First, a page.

users["$u_name"]+="$sp$srch - $path"$'\n'
done < tempfile

for u in "${!users[@]}"; do
    printf '%s - %s\n' "$u" "${users[$u]}"
done


  1. Declare the variable called users as an associative array.
    It'll be used to store each path and string according to one username ;
    -
    -
  2. Retrieve the path and string found from each tempfile's line in
    the variables path and srch respectively ;
    -
  3. Extract the part of the path corresponding to the username thanks to
    two parameter expansions. The variable tmp will contain the path
    minus the string « /home/ », and the variable u_name will contain
    the username ;
    -
  4. Assign spaces to the variable called sp. The number of spaces is
    determined by the size of the username retrieved, to which we add 3
    (because there are three characters in between the username's last
    character and the string's first one), to align the different informations
    next to the username's right side, instead of displaying them below it ;
    -
  5. Test whether the part corresponding to the username found on the line,
    stored in the array users, is empty, so that its size is 0 ;
    -
  6. If it is actually empty, then we unset the variable sp which contains the
    spaces to make the alignment, because it means that there is no other
    information before the one being read, so there is nothing to format ;
    -
  7. ( End of the test ; )
    -
  8. Append the fields which are meant to be after the username, with
    the desired format, to the space dedicated for the actual username
    in the array users. Each new pair of fields is separated by a newline
    and padded with spaces stored in the variable sp to make the alignment ;
    -
  9. ( Redirect stdin ( file descriptor 0 ) to read input from the file called tempfile ; )
    -
    -
  10. Loop through every index ( usernames ) of the array users ;
  11. Display the username, followed by the elements associated with it ;
  12. ( End of the loop. )


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 PostPosted: Sat Apr 14, 2012 11:21 pm   

Joined: Tue Feb 14, 2012 6:15 pm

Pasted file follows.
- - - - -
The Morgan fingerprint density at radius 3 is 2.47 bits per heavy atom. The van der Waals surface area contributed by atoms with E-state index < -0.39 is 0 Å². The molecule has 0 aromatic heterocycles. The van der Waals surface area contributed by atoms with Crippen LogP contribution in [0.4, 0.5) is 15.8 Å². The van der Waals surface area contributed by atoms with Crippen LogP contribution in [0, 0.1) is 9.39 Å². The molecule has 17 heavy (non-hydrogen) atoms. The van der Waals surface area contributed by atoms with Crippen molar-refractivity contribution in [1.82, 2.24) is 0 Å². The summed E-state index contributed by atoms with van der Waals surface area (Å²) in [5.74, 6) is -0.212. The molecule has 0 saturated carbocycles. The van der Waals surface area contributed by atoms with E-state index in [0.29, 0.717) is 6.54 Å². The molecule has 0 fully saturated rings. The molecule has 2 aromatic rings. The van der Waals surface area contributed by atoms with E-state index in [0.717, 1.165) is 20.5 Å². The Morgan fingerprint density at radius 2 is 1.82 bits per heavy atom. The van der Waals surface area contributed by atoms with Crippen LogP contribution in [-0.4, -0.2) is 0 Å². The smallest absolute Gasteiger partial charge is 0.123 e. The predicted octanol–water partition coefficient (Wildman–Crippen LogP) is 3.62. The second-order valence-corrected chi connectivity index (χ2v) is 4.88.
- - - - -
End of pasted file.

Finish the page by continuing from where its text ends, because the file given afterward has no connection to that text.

Posts: 6
Thanks for your reply. This is what I ended up with. I am a novice so I am sure it could have been done smoother.

First I put the whole script inside a function.

Then I did a count on the number of lines in the file.
NUMB=`wc -l "path" | cut -f1 -d ' '`
Did a check to see if it was empty. Allowing an exit if it was.
if [[ $NUMB = 0 ]]; then echo "Done."; fi; exit
Then I used the head command to take the first line from the file.
LINE=`head -n1 "path"`
Then I cut the line up and assigned variables.
ONE=`head -n1 "path" | cut -f3 -d '/'`
TWO=`head -n1 "path" | cut -f2 -d ':'`
THREE=`head -n1 "path" | cut -f1 -d ':'`
Then I called the variables back.
echo ONE: "$ONE"; echo; echo TWO: "$TWO"; echo; echo THREE: "$THREE"
Deleted the first line from the file. Now the second is the first and there is one less line in the file.
sed -i '1d' "path"
And then called the function again.

It's not pretty but it worked for me.


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 PostPosted: Sun Apr 15, 2012 5:54 am   

Joined: Mon Mar 02, 2009 3:03 am
Posts: 567
hi,

variables are useless here.


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 PostPosted: Tue Apr 24, 2012 8:59 pm   

Joined: Tue Feb 14, 2012 6:15 pm
Posts: 6
Watael wrote:
hi,

variables are useless here.



Can you explain? How else are you going to get the output to the screen unless you assign a variable to call back?

Thanks


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 PostPosted: Tue Apr 24, 2012 11:10 pm   

Joined: Mon Mar 02, 2009 3:03 am
Posts: 567
Code:
echo -n "ONE: "
head -n1 "path" | cut -f3 -d '/'`